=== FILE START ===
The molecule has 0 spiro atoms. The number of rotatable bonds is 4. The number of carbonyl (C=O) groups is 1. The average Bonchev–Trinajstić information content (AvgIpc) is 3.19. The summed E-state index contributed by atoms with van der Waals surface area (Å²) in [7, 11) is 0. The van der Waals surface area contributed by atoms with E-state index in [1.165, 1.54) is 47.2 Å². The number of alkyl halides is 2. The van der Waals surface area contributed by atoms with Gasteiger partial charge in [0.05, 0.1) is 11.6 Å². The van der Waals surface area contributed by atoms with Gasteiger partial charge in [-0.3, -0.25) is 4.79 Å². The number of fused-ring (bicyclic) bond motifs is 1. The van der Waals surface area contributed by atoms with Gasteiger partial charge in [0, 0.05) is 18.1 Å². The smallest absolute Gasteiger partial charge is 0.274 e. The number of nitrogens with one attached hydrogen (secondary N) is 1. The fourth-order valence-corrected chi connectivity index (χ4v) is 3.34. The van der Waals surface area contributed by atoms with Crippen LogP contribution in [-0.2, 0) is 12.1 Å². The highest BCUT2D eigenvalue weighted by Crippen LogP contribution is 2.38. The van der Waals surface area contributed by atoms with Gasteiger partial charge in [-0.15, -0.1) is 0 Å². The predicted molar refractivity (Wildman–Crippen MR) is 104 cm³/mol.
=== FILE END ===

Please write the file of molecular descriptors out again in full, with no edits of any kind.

The molecule has 0 spiro atoms. The number of rotatable bonds is 4. The number of carbonyl (C=O) groups is 1. The average Bonchev–Trinajstić information content (AvgIpc) is 3.19. The summed E-state index contributed by atoms with van der Waals surface area (Å²) in [7, 11) is 0. The van der Waals surface area contributed by atoms with E-state index in [1.165, 1.54) is 47.2 Å². The number of alkyl halides is 2. The van der Waals surface area contributed by atoms with Gasteiger partial charge in [0.05, 0.1) is 11.6 Å². The van der Waals surface area contributed by atoms with Gasteiger partial charge in [-0.3, -0.25) is 4.79 Å². The number of fused-ring (bicyclic) bond motifs is 1. The van der Waals surface area contributed by atoms with Gasteiger partial charge in [0, 0.05) is 18.1 Å². The smallest absolute Gasteiger partial charge is 0.274 e. The number of nitrogens with one attached hydrogen (secondary N) is 1. The fourth-order valence-corrected chi connectivity index (χ4v) is 3.34. The van der Waals surface area contributed by atoms with Crippen LogP contribution in [-0.2, 0) is 12.1 Å². The highest BCUT2D eigenvalue weighted by Crippen LogP contribution is 2.38. The van der Waals surface area contributed by atoms with Gasteiger partial charge in [-0.15, -0.1) is 0 Å². The predicted molar refractivity (Wildman–Crippen MR) is 104 cm³/mol.